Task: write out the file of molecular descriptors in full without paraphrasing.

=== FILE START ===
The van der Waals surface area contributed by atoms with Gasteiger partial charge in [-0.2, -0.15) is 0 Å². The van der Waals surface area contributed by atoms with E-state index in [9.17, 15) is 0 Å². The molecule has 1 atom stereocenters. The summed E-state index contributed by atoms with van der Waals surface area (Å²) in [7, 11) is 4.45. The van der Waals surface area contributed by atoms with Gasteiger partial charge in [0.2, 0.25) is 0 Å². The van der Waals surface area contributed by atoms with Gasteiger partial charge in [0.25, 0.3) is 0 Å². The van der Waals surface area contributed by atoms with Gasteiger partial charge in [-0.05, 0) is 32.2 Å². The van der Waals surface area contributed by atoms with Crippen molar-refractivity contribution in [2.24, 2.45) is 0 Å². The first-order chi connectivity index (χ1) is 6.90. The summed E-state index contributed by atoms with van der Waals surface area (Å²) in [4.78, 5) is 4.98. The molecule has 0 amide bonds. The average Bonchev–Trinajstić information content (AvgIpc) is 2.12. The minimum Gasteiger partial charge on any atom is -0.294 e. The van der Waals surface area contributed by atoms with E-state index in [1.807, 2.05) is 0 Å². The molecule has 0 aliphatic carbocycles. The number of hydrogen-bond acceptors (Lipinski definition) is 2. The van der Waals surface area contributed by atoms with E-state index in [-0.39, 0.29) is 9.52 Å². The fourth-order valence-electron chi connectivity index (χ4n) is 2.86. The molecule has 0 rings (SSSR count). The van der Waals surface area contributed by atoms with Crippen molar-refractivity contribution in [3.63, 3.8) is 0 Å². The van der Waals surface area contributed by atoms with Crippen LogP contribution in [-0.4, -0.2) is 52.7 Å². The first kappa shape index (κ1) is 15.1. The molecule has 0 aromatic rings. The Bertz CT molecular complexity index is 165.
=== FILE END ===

The van der Waals surface area contributed by atoms with Gasteiger partial charge in [-0.2, -0.15) is 0 Å². The van der Waals surface area contributed by atoms with E-state index in [9.17, 15) is 0 Å². The molecule has 1 atom stereocenters. The summed E-state index contributed by atoms with van der Waals surface area (Å²) in [7, 11) is 4.45. The van der Waals surface area contributed by atoms with Gasteiger partial charge in [0.2, 0.25) is 0 Å². The van der Waals surface area contributed by atoms with Gasteiger partial charge in [0.25, 0.3) is 0 Å². The van der Waals surface area contributed by atoms with Gasteiger partial charge in [-0.05, 0) is 32.2 Å². The van der Waals surface area contributed by atoms with Crippen molar-refractivity contribution in [2.24, 2.45) is 0 Å². The first-order chi connectivity index (χ1) is 6.90. The summed E-state index contributed by atoms with van der Waals surface area (Å²) in [4.78, 5) is 4.98. The molecule has 0 amide bonds. The average Bonchev–Trinajstić information content (AvgIpc) is 2.12. The minimum Gasteiger partial charge on any atom is -0.294 e. The van der Waals surface area contributed by atoms with E-state index in [1.807, 2.05) is 0 Å². The molecule has 0 aliphatic carbocycles. The number of hydrogen-bond acceptors (Lipinski definition) is 2. The van der Waals surface area contributed by atoms with E-state index in [-0.39, 0.29) is 9.52 Å². The fourth-order valence-electron chi connectivity index (χ4n) is 2.86. The molecule has 0 rings (SSSR count). The van der Waals surface area contributed by atoms with Crippen molar-refractivity contribution in [3.63, 3.8) is 0 Å². The van der Waals surface area contributed by atoms with Crippen LogP contribution in [-0.4, -0.2) is 52.7 Å². The first kappa shape index (κ1) is 15.1. The molecule has 0 aromatic rings. The Bertz CT molecular complexity index is 165.